Environmental politics has many faces and operates at multiple scales: it preoccupies individuals as well as governments, drives local agreements as well as international treaties, results in minor business changes as well as wholesale business decisions, and fluctuates between a politics of protest and one of accommodation.
In this Very Short Introduction Andrew Dobson offers a lively and comprehensive commentary on the many facets of environmental politics today. Looking towards the future, he asks whether environmental politics will be comfortably accommodated by mainstream politics, or whether the advent of the Anthropocene – a whole new geological epoch driven by human impact on the environment – will herald a break with the politics of growth that has dominated social life since the beginning of the Industrial Revolution.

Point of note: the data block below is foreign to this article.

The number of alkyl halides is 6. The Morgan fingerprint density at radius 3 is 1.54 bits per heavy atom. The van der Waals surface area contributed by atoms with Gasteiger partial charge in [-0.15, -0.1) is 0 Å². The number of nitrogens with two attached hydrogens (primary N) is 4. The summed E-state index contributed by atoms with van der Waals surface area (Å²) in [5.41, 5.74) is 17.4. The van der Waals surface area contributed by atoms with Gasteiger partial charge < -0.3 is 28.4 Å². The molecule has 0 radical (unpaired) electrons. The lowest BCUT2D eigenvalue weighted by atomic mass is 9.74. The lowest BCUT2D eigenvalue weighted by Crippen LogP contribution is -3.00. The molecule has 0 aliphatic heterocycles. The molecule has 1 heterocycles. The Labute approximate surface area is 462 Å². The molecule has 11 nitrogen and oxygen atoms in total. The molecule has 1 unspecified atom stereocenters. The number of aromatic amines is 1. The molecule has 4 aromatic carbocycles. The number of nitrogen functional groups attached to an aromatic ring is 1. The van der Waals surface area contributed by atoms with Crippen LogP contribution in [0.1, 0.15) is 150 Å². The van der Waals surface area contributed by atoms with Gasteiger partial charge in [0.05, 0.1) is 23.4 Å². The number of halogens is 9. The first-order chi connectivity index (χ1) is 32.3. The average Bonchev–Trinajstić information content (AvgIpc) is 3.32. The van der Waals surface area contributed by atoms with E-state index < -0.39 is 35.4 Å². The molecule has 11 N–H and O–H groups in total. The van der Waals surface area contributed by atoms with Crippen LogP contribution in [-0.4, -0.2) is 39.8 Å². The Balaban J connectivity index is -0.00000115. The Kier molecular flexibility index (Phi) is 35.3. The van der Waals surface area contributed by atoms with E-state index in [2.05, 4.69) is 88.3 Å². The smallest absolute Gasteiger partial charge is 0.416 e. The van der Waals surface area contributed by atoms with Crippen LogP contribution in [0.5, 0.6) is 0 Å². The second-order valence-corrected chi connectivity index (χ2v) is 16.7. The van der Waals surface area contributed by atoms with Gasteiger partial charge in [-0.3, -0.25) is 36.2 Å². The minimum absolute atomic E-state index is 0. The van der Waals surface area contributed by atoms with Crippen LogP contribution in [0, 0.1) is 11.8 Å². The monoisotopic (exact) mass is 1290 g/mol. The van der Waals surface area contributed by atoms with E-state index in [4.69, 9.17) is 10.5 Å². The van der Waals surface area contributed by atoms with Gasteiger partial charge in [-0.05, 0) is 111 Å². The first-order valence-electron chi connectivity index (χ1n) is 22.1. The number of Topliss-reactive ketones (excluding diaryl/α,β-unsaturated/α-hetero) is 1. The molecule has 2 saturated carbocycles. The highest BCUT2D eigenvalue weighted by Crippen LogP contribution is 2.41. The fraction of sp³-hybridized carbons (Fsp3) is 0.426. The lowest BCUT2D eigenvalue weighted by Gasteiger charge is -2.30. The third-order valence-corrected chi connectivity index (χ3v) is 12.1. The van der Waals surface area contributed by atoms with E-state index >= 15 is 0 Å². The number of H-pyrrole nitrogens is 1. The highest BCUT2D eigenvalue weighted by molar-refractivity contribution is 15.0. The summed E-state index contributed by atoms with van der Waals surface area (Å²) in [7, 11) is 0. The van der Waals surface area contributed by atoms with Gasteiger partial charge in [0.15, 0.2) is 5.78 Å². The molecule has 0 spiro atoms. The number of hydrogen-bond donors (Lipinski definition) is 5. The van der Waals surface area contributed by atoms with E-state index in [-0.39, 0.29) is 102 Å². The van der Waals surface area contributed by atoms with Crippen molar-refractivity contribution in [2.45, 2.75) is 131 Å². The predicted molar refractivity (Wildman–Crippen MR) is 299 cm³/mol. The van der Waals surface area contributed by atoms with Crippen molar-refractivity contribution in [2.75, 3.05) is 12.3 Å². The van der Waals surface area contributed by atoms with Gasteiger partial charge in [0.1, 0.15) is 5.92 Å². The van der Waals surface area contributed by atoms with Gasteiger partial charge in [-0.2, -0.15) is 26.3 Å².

Introduction: What is environmental politics?
3: Movements, parties, policies
4: Local and global, North and South
5: Environmental futures
Professor Andrew Dobson taught politics, political theory, and environmental politics at Keele University and the Open University. He is an internationally-recognised authority on environmental politics, and his work has been translated into Spanish, Greek, Korean, Mandarin Chinese and Japanese. Previous books include Citizenship and the Environment (OUP, 2003) and Listening for Democracy: Recognition, Representation, Reconciliation (OUP, 2014).